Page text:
Write What You Know—Or Not
by Michelle Janene
I have often heard workshop and conference leaders say, “Write what you know.” According to these experts it is important for authenticity and grounding readers in your story to stick to information, situations, and locations that are familiar to you.
Well, that leads to a huge problem for writers like me. I have never met a dragon—though it is a dream of mine. I have never travelled to a distant planet. And I don’t have any neighbors who are fairies or elves. Yes, I am a fantasy writer. Other times I write historical fiction, but—again—this is a problem. I have never lived in the Middle Ages. There are some advantages to having access to primary sources for research and a lot of other history buffs out there who have synthesized the research for me. But even with all I can read and research, would it be considers writing what I know?
Currently, I’m writing a sequel to my first publication for National Novel Writing Month (NaNoWriMo). It’s a story about a spy and a kidnapped woman who ends up running with the bulls in Pamplona, Spain. Never been kidnapped. Never been in Spain. So does this mean I can’t write about these things? Perhaps it’s time to book a trip to Spain.
But recently, I sat around a table talking writing with a group of friends and I heard something that put a new light on our writing. “Write what you are passionate about. And do your research.” I am definitely passionate about my fantasy worlds. I love creating creatures and locations that are inspired by my experiences yet like nothing I know. I have books on dragons, swords, and a shelf full of volumes about the Middle Ages in Europe. Lately, I have spent a lot of time on YouTube watching others run with the bulls, and on Google Maps strolling down the streets of several cities in Spain trying to find new locations for my characters to be seeing and experiencing.
What if neither of those is completely correct. Could it be that writers need to do both? We have to love what we write about. For if there is no joy in the writer there is no interest in the reader. We still need to know our facts no matter the topic of the writing. I’ve heard more than one author say that a reader found something in their story and took issue with its inaccuracy.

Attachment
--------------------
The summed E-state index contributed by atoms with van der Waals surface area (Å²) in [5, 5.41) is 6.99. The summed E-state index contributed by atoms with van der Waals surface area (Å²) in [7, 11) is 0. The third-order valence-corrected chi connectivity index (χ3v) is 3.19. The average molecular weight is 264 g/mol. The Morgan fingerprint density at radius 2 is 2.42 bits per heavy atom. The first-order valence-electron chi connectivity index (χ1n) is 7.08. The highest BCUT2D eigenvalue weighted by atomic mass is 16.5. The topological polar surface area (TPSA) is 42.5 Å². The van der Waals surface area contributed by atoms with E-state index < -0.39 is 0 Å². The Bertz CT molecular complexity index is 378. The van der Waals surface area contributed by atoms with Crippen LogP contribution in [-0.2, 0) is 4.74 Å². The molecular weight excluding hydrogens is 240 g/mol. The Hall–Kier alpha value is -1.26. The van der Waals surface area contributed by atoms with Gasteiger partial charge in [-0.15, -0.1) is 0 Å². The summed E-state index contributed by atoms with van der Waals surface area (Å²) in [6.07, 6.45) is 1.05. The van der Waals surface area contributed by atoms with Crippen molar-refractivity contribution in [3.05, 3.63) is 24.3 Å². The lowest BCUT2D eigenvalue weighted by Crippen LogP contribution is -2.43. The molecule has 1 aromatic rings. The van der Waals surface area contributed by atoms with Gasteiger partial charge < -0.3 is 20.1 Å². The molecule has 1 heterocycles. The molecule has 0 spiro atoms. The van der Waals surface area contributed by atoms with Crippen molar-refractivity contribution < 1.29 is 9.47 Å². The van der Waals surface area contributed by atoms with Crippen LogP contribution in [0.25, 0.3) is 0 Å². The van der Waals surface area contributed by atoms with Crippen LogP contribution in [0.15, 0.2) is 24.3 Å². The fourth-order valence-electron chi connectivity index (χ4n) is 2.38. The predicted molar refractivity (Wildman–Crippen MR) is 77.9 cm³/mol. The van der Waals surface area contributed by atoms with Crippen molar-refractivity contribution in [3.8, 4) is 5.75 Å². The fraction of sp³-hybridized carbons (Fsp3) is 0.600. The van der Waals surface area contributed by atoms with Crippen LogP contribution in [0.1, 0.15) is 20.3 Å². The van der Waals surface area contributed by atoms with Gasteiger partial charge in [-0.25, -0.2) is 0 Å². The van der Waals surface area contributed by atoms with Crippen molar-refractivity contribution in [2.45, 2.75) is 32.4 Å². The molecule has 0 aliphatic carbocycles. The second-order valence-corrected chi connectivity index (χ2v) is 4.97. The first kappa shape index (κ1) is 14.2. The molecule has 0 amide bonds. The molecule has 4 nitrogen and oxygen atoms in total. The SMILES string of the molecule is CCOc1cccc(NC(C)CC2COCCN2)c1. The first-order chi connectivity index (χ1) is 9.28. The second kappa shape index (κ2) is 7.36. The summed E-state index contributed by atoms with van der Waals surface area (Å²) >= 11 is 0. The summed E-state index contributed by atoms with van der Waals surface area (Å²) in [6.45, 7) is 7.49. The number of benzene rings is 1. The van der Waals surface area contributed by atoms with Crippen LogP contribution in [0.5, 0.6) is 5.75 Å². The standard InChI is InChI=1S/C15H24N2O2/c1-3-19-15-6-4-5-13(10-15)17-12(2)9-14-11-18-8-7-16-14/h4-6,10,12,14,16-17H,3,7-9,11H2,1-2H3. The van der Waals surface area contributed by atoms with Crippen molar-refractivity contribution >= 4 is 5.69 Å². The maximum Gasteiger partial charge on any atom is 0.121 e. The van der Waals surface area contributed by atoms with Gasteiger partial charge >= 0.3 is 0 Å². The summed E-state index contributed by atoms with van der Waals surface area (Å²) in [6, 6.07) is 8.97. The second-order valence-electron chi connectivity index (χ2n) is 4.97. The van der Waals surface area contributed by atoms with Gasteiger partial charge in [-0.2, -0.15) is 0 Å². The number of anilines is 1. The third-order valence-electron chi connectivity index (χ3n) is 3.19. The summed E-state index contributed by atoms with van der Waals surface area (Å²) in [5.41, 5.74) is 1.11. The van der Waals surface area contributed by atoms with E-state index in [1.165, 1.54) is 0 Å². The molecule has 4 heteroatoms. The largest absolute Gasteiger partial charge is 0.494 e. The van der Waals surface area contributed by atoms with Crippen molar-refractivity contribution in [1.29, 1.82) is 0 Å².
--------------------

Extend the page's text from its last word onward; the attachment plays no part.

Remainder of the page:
Whether we write, fantasy to women’s fiction, historical fiction to literary non-fiction, or any other combination, we can all include the human experience. We know how it feels to fall in love, be betrayed, or win the prize. Emotions are universal and can reach our readers whether they experience them through the life of a dragon, or a knight, or a kidnapped teacher.
This is truly where our story comes to life—in the lives of the characters. The world they live in and the technology they have access to can add layers. But when all is said and done, people want to root for the hero, celebrate when the villain gets his just punishment, and each of us want to know that we are not alone. There are others out there that feel the same way.
So, dear writer here is your mission—should you choose to accept it. Find your passion. Spend time in quality research. And write what you know of being a person who is surrounded by a world of hurting people.
About the Author
Michelle Janene lives and works in Northern California. Most days she blissfully exists in the medieval creations of her mind. She is a devoted teacher, a dysfunctional housekeeper, and a dedicated writer.
She released her first novella Mission: Mistaken Identity in 2015. God’s Rebel came out in 2016, followed by Rebel’s Son and Hidden Rebel in 2017. She has been published in “Guide Post Magazine” and several anthologies. She leads two critique groups and is the founder of Strong Tower Press—Indie solutions for indie authors.
You can read Michelle’s column on the 3rd Tuesday each month here at Pandora’s Box Gazette.